This series of articles will provide you with an update on Brexit tax developments that impact organisations in Ireland and those that do business with Ireland.
Brexit: Ireland/UK social security convention
Although the UK left the European Union on 31 January 2020, all existing EU social security co-ordination rules will continue to apply to the UK until the end of the transition period on 31 December 2020. In the context of employee mobility, these include rules on the country in which an employee is required to pay social security contributions, if they work outside their home country.
Much of Ireland’s direct tax landscape will remain unaffected when the United Kingdom leaves the EU customs union and single market at the end of the transition period on 31 December 2020. Unlike indirect taxes, direct taxes are not dealt with by the EU treaties, but rather national legislation which must be enacted in accordance with EU treaties. As a result, direct taxes are less likely to be impacted by Brexit.
Brexit’s impact on the financial services industry
As things currently stand (November 2020), the risk of a no deal Brexit appears much more likely. Given Irelands close trade relations with the UK, Ireland will undoubtedly be impacted across a range of industries. However, one industry that is likely to feel the impact of Brexit more than most, is the Financial Services Industry. Whether this impact will be experienced in a positive or negative sense remains unclear and only time will tell. The purpose of this article is to examine the opportunities of Brexit for the Irish Financial Services Industry and the consequences of a likely no deal Brexit.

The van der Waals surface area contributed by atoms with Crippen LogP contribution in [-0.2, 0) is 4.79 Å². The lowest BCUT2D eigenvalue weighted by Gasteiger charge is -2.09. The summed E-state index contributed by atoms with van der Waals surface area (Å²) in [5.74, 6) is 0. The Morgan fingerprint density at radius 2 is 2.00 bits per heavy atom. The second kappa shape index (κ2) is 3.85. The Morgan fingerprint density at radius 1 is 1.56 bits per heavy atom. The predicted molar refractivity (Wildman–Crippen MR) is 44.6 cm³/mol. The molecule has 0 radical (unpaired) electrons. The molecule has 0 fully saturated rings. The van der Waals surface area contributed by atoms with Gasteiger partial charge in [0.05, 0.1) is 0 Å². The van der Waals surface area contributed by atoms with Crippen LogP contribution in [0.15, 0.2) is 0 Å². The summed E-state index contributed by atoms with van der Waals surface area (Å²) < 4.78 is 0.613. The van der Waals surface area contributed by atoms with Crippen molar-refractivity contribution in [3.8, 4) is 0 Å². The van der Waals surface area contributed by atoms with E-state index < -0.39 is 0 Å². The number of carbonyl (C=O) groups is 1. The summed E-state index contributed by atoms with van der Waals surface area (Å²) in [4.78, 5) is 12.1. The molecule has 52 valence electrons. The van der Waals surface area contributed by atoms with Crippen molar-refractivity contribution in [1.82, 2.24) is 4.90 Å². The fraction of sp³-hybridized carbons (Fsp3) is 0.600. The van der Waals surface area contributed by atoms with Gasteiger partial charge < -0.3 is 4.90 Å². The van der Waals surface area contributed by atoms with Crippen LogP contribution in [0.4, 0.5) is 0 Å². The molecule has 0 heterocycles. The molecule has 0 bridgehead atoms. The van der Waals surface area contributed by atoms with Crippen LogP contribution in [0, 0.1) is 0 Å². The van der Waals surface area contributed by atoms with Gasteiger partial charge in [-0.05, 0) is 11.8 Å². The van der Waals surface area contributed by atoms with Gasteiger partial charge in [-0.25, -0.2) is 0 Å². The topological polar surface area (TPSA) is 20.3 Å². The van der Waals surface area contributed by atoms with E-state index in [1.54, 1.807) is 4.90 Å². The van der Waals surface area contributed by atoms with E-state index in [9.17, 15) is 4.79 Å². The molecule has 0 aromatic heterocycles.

With less than 2 months to the Brexit year end deadline, there is a marked lack of contingency preparation and awareness by many businesses to the significant impact of the Brexit related fallout to business supply chains.
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